Thursday 19 September 2019

'Phenomenal' jab just twice a year set to replace statins in fight against cholesterol

A new jab, taken twice a year, could replace the use of statins. Photo: Getty Images
A new jab, taken twice a year, could replace the use of statins. Photo: Getty Images

Laura Donnelly

A "phenomenal" jab given twice a year to cut cholesterol could replace statins for millions of people.

A landmark study has found that the gene-silencing injections can halve levels of "bad cholesterol", reducing the risk of heart attacks and strokes.

Health professionals at the World Congress of Cardiology in Paris, the largest gathering of its kind, said the results could transform lives, freeing many patients from taking a daily cocktail of drugs.

In the first instance, up to 700,000 patients in the UK with the highest cholesterol levels are likely to be targeted with the drugs, while remaining on statins. But in the long term, the jabs could be offered to millions of patients as an alternative to statins, to prevent heart disease, experts said.

The international study, led by Imperial College London, involved 1,617 patients with heart disease, half of whom were given the six-monthly jabs.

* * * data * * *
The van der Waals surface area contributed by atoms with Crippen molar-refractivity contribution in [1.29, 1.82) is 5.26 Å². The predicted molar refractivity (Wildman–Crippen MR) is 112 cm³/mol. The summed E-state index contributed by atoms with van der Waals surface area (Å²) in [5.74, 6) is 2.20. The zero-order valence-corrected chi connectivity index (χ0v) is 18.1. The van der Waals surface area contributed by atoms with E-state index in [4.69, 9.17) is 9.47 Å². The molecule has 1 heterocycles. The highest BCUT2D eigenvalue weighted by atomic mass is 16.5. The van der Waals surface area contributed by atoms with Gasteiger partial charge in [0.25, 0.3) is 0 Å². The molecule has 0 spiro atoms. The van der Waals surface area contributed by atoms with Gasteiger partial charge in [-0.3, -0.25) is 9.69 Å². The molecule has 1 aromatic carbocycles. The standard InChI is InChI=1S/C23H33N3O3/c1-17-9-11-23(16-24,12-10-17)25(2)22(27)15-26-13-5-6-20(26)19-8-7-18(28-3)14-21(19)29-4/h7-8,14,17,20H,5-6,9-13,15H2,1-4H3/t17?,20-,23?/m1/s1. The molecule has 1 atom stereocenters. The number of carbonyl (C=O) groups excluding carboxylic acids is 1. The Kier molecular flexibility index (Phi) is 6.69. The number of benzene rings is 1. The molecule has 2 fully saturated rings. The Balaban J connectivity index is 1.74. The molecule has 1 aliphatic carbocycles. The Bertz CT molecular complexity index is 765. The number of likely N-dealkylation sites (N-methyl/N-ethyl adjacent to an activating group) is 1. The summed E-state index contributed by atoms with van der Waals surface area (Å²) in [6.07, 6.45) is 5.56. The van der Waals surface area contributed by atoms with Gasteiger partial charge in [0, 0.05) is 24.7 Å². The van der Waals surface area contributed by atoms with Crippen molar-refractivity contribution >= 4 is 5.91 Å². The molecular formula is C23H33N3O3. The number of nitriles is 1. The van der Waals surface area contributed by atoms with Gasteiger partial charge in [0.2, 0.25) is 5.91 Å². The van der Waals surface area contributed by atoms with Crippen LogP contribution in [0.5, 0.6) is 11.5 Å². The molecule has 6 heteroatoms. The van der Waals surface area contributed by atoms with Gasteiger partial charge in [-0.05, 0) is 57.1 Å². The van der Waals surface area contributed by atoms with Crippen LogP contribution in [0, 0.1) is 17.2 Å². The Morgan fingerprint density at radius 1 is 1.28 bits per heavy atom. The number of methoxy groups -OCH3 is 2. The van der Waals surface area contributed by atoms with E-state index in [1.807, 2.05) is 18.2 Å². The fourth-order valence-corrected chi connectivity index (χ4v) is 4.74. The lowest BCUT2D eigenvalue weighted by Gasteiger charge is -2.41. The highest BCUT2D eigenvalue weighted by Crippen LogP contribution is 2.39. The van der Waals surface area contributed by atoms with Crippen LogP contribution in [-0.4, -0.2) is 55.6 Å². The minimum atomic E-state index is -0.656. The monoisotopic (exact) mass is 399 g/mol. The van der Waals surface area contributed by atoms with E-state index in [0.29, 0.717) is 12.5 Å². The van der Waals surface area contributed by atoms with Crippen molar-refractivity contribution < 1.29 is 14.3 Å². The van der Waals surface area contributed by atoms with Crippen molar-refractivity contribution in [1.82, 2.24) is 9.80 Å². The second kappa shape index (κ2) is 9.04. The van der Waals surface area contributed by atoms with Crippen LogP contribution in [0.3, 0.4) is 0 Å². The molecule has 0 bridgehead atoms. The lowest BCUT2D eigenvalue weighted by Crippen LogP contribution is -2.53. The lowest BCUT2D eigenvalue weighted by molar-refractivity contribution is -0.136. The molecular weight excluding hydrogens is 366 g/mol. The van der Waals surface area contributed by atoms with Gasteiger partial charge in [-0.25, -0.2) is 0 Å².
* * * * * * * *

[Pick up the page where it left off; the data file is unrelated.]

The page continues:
The injections work by silencing genes in the liver, limiting the production of "bad" LDL cholesterol.

The study found that those given the treatment, called inclisiran, saw levels fall by half, at least as good as a high-dose statin, and far superior to the low dose drugs. This was maintained simply by having a jab every six months.

Most of those on the trial were taking high-dose statins, but the cholesterol levels of those given the jabs decreased by 50pc.

Researchers said the injections could be particularly helpful for those who cannot tolerate daily statins, and those whose cholesterol levels remained high, despite taking the drugs.

The treatment would be administered via GP surgeries.

Cardiologists said that in time it could become an alternative to taking a daily pill for millions of people.

Cholesterol can build up inside the blood vessel walls, making them narrower and reducing blood flow to the heart or brain levels, raising the risk of heart disease, heart attacks and stroke.

Heart disease accounts for 32pc of all deaths in Ireland and high cholesterol is a major factor.

Normally, such patients are recommended to take statins, which stop the liver producing as much cholesterol.

Announcing the findings, lead author Professor Kausik Ray, of Imperial College London, said the jabs were a "game changer".

Dr Derek Connolly, consultant interventional cardiologist at Birmingham City Hospital, said: "The potential of this is phenomenal.

Irish Independent

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